This year’s National Albums Day has a 90s theme so, to celebrate, the Wales Arts Review team have dug out our parka coats and DMs and put together a playlist of some of our favourite Welsh albums from the decade.
Polythene by Feeder
Formed in Newport in the mid-1990s, Feeder were one of the breakaway Welsh music successes of the decade, achieving a string of top 20 albums and hit a singles throughout the 1990s and early 2000s. Their first album, Polythene, met with critical acclaim and featured the band’s first UK top-25 hit, ‘High’.
Everything Must Go by the Manic Street Preachers (1996)
It’s impossible to overstate the impact of the Manic Street Preachers on the Welsh music scene in the 1990s, but their 1996 album Everything Must Go came at the height of the Britpop wave and secured a Brit Award for the band the following year. Named after a play by Patrick Jones (the brother of Nicky Wire), Everything Must Go was the band’s fourth studio album and took their sound in a more commercial direction. The album was also the first release since the disappearance of the band’s guitarist Richey Edwards and featured a number of lyrics written by Edwards before his departure.
Fuzzy Logic by Super Furry Animals
‘Something 4 the Weekend’
International Velvet by Catatonia
Despite being Catatonia’s second album, International Velvet was a breakthrough moment for the band fronted by Cerys Matthews. There was a more confident, rockier sound to the album which showcased Matthews’ distinctive vocals and unleashed tracks such as ‘Road Rage’ on the scene.
The Big 3 by 60ft Dolls (1996)
Formed in Newport in the early-1990s, the band quickly rose to prominence after a number of appearances supporting 90s’ Britpop stalwarts, including Oasis. The Big 3 was released during the band’s tumultuous lifespan and has been described as “a testament to what Britpop might have been had it not been so smug”.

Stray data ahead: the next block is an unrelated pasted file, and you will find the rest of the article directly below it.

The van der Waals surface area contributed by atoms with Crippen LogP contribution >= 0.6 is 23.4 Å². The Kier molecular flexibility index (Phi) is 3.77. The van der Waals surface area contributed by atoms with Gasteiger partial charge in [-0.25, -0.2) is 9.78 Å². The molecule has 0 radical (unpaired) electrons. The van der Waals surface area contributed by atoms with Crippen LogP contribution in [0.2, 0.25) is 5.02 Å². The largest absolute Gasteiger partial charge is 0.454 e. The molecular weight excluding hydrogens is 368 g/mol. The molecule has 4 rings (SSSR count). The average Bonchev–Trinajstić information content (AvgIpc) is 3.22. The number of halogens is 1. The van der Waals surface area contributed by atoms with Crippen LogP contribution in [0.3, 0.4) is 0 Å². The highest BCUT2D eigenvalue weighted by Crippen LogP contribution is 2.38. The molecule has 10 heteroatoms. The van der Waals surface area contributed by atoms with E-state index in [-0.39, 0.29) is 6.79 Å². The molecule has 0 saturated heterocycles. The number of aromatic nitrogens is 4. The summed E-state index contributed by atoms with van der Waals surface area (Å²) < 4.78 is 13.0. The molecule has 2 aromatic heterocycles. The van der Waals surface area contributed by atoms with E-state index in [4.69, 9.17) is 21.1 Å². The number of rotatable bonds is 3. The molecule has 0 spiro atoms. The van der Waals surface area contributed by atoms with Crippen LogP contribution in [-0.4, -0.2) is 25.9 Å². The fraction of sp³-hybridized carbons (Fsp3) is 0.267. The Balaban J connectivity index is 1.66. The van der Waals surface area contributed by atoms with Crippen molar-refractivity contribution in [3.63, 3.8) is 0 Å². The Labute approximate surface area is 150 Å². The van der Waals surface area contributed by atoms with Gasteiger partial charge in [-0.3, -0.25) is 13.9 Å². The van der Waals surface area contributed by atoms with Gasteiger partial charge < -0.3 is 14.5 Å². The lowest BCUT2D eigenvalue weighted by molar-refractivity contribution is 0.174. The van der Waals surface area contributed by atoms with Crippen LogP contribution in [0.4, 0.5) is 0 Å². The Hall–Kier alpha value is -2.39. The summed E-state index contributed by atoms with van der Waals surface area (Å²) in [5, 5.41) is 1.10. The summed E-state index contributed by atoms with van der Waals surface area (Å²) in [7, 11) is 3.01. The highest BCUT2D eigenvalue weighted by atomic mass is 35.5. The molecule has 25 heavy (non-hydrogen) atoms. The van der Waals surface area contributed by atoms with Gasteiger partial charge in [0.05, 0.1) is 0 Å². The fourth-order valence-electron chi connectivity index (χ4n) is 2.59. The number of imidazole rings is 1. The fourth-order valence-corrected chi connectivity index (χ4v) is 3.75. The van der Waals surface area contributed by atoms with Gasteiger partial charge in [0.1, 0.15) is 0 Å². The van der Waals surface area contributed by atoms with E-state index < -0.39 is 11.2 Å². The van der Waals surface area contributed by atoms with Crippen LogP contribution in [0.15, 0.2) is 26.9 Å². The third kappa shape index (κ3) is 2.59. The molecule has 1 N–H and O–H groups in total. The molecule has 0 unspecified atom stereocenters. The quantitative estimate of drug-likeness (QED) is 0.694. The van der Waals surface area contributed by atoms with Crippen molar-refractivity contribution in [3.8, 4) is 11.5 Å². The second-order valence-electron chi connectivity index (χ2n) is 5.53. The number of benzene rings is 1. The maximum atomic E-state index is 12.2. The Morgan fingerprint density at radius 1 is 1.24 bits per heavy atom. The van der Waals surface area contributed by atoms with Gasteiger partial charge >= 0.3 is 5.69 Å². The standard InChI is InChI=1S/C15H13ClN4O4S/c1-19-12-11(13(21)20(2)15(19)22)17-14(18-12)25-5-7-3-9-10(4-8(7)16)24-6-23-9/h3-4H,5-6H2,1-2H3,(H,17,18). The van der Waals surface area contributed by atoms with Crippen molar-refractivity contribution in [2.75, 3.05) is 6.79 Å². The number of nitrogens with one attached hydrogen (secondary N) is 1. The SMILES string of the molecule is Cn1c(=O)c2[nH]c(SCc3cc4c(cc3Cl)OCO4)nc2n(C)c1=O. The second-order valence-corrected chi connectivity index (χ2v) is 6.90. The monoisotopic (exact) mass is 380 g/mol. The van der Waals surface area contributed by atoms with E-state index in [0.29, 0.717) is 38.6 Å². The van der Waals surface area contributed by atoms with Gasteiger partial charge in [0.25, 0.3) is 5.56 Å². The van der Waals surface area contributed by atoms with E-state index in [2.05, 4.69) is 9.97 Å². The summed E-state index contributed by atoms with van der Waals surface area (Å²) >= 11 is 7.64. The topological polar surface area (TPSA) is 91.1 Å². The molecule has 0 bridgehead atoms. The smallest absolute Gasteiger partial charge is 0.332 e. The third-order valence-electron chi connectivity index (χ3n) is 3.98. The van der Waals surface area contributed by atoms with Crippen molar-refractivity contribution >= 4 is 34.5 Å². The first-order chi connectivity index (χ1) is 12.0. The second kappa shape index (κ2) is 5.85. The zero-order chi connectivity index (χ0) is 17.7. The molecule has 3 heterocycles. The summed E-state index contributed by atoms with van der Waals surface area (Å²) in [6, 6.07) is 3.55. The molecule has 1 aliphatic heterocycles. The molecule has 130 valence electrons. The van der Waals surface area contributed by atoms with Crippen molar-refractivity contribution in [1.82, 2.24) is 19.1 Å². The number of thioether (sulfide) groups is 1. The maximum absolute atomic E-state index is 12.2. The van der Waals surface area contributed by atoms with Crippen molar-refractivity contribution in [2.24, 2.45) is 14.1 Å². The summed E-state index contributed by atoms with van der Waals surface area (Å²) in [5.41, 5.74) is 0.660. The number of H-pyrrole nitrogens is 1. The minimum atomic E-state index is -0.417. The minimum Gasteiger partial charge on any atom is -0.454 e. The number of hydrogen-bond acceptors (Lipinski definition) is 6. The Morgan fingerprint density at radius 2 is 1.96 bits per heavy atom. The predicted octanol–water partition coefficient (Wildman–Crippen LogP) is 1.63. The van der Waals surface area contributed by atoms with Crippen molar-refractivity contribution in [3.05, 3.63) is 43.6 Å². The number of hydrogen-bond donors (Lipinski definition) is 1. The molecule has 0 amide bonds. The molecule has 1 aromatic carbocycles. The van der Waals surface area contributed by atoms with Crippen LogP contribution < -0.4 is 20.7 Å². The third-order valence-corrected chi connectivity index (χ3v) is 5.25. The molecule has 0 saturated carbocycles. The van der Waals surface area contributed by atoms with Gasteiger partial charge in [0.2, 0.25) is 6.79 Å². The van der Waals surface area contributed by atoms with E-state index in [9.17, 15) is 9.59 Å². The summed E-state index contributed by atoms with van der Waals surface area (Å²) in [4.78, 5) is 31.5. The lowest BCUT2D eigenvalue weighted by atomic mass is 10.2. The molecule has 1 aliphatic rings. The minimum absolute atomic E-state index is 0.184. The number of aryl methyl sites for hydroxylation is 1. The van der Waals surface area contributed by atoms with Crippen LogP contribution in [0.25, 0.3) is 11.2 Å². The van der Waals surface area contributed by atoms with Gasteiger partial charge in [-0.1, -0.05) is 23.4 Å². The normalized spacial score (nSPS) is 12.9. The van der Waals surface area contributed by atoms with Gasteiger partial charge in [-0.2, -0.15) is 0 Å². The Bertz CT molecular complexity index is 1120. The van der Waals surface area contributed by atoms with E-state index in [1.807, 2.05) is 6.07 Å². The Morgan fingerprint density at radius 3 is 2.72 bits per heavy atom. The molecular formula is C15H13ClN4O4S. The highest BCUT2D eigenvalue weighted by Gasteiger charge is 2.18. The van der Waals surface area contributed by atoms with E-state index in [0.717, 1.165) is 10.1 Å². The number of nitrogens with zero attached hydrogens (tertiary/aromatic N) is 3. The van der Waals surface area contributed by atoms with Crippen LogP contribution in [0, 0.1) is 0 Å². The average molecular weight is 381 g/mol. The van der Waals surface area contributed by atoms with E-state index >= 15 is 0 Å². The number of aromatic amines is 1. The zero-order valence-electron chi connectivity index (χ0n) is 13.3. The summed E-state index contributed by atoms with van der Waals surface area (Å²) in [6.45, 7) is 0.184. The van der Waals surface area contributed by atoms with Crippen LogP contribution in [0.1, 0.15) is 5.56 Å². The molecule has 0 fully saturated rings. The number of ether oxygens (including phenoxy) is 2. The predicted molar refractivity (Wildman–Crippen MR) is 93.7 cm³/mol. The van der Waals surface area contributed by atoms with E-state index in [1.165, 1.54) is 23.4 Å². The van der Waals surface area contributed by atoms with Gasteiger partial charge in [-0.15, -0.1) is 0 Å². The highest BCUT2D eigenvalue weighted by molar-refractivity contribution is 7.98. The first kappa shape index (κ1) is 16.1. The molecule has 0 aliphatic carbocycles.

Erotica by The Darling Buds (1992)
A band perhaps best known for a string of a hits in the late-1980s, The Darling Buds released their third, and final, studio album in 1992, featuring singles such as ‘Sure Thing’ and ‘Please Yourself’. The alt-rock sound is in full flow throughout the album, with Andrea Lewis taking charge both of the songwriting and the vocals for this final album. Not be confused with the Madonna album of the same title, released just a few weeks later.
Reload by Tom Jones
It’d be difficult to pick a recent decade that doesn’t feature an album from Tom Jones, but the 1990s saw a string of hits from the Welsh icon. We’ve chosen Reload for this list, a collection which featured Tom Jones in collaboration with a dizzying array of artists from the decade, including James Dean Bradfield, Robbie Williams, The Cardigans and Van Morrison. An album that provides the very definition of “something for everyone”.
Rumours and Curses by Melys (1998)
Rumours and Curses was the first full length album from billingual band Melys, formed by Andrea Parker and Paul Adams in the mid-1990s. The band quickly gained prominence after catching the attention of radio DJ John Peel, with their distinctive sound and blend of Welsh and English lyrics a standout feature of their first album.
Word Gets Around by the Stereophonics (1997)
No list of Welsh albums from the 1990s would be complete without the Stereophonics, featured here for their 1997 album Word Gets Around. Released via V2 Records, the album was the band’s first full length studio recording and featured tracks such as ‘More Life in a Tramp’s Vest’ and ‘A Thousand Trees’, signaling the band’s arrival on the Welsh music scene.
Pyst by Datblygu (1990)
Another entry to the 100 Greatest Welsh Albums of All Time, Pyst shone a light on class and generational divides among Welsh language speakers in the early part of the decade. Fronted by the late David R. Edwards, the band made enormous inroads into making Welsh language music more mainstream, with Pyst offering an epic collection of tracks which marked a moment of significant political change within Wales.
Second Toughest in the Infants by Underworld (1996)
Electronic band Underworld were actually formed in the late-80s in Cardiff and initially made their mark with their experimental sound and their rock/techno blend of music. Second Toughest in the Infants was the band’s second studio album and also featured in Wales Arts Review’s list of the 100 Greatest Welsh Albums of All Time.
Take a look at Wales Arts Review’s pick of 100 Greatest Welsh Albums of All Time.
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